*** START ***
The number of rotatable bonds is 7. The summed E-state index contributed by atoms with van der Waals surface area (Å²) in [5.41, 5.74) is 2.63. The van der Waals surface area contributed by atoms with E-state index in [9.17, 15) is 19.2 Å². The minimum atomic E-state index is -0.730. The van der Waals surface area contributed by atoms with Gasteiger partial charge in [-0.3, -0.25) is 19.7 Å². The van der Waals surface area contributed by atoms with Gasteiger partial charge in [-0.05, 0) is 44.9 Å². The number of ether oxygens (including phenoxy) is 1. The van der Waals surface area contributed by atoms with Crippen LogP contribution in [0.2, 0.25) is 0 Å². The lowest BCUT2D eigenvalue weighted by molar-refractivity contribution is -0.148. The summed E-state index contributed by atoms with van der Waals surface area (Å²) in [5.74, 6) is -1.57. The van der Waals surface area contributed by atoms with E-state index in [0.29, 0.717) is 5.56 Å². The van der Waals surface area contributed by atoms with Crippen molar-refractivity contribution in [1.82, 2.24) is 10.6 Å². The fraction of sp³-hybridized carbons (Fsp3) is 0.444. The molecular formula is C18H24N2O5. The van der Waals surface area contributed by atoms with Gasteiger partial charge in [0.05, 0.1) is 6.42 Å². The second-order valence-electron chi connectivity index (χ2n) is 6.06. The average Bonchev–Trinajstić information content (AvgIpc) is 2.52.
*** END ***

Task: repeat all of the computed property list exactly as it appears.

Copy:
The number of rotatable bonds is 7. The summed E-state index contributed by atoms with van der Waals surface area (Å²) in [5.41, 5.74) is 2.63. The van der Waals surface area contributed by atoms with E-state index in [9.17, 15) is 19.2 Å². The minimum atomic E-state index is -0.730. The van der Waals surface area contributed by atoms with Gasteiger partial charge in [-0.3, -0.25) is 19.7 Å². The van der Waals surface area contributed by atoms with Gasteiger partial charge in [-0.05, 0) is 44.9 Å². The number of ether oxygens (including phenoxy) is 1. The van der Waals surface area contributed by atoms with Crippen LogP contribution in [0.2, 0.25) is 0 Å². The lowest BCUT2D eigenvalue weighted by molar-refractivity contribution is -0.148. The summed E-state index contributed by atoms with van der Waals surface area (Å²) in [5.74, 6) is -1.57. The van der Waals surface area contributed by atoms with E-state index in [0.29, 0.717) is 5.56 Å². The van der Waals surface area contributed by atoms with Crippen molar-refractivity contribution in [1.82, 2.24) is 10.6 Å². The fraction of sp³-hybridized carbons (Fsp3) is 0.444. The molecular formula is C18H24N2O5. The van der Waals surface area contributed by atoms with Gasteiger partial charge in [0.05, 0.1) is 6.42 Å². The second-order valence-electron chi connectivity index (χ2n) is 6.06. The average Bonchev–Trinajstić information content (AvgIpc) is 2.52.